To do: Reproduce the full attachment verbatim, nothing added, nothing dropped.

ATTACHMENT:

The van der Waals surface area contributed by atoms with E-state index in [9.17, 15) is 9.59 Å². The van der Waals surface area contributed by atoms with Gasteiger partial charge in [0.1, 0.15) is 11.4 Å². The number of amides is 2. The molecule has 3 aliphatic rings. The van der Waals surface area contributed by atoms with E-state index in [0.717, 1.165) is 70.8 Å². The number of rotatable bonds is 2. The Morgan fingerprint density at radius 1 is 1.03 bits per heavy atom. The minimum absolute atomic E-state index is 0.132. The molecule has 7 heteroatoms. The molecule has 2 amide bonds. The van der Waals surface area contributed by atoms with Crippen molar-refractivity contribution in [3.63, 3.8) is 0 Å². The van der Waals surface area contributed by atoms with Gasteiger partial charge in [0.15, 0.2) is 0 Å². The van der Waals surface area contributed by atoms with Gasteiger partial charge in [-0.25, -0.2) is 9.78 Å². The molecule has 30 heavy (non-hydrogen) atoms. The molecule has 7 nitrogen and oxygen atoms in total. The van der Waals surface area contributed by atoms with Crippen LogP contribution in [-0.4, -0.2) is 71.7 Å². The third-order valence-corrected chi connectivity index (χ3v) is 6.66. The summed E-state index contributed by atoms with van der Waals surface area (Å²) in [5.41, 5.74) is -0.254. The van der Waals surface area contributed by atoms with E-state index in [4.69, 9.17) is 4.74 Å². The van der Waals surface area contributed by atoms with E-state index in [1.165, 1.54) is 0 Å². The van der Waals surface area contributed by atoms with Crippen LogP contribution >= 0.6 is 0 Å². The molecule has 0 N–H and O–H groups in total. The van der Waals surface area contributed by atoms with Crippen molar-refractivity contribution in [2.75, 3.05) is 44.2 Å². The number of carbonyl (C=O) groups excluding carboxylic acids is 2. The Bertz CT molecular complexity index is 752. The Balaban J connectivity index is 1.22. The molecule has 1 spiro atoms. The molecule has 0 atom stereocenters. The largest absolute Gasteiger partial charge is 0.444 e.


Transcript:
The van der Waals surface area contributed by atoms with E-state index in [9.17, 15) is 9.59 Å². The van der Waals surface area contributed by atoms with Gasteiger partial charge in [0.1, 0.15) is 11.4 Å². The number of amides is 2. The molecule has 3 aliphatic rings. The van der Waals surface area contributed by atoms with E-state index in [0.717, 1.165) is 70.8 Å². The number of rotatable bonds is 2. The Morgan fingerprint density at radius 1 is 1.03 bits per heavy atom. The minimum absolute atomic E-state index is 0.132. The molecule has 7 heteroatoms. The molecule has 2 amide bonds. The van der Waals surface area contributed by atoms with Crippen molar-refractivity contribution in [3.63, 3.8) is 0 Å². The van der Waals surface area contributed by atoms with Gasteiger partial charge in [0.15, 0.2) is 0 Å². The van der Waals surface area contributed by atoms with Gasteiger partial charge in [-0.25, -0.2) is 9.78 Å². The molecule has 30 heavy (non-hydrogen) atoms. The molecule has 7 nitrogen and oxygen atoms in total. The van der Waals surface area contributed by atoms with Crippen LogP contribution in [-0.4, -0.2) is 71.7 Å². The third-order valence-corrected chi connectivity index (χ3v) is 6.66. The summed E-state index contributed by atoms with van der Waals surface area (Å²) in [5.41, 5.74) is -0.254. The van der Waals surface area contributed by atoms with E-state index in [4.69, 9.17) is 4.74 Å². The van der Waals surface area contributed by atoms with E-state index in [1.165, 1.54) is 0 Å². The van der Waals surface area contributed by atoms with Crippen LogP contribution >= 0.6 is 0 Å². The molecule has 0 N–H and O–H groups in total. The van der Waals surface area contributed by atoms with Crippen molar-refractivity contribution in [2.75, 3.05) is 44.2 Å². The number of carbonyl (C=O) groups excluding carboxylic acids is 2. The Bertz CT molecular complexity index is 752. The Balaban J connectivity index is 1.22. The molecule has 1 spiro atoms. The molecule has 0 atom stereocenters. The largest absolute Gasteiger partial charge is 0.444 e.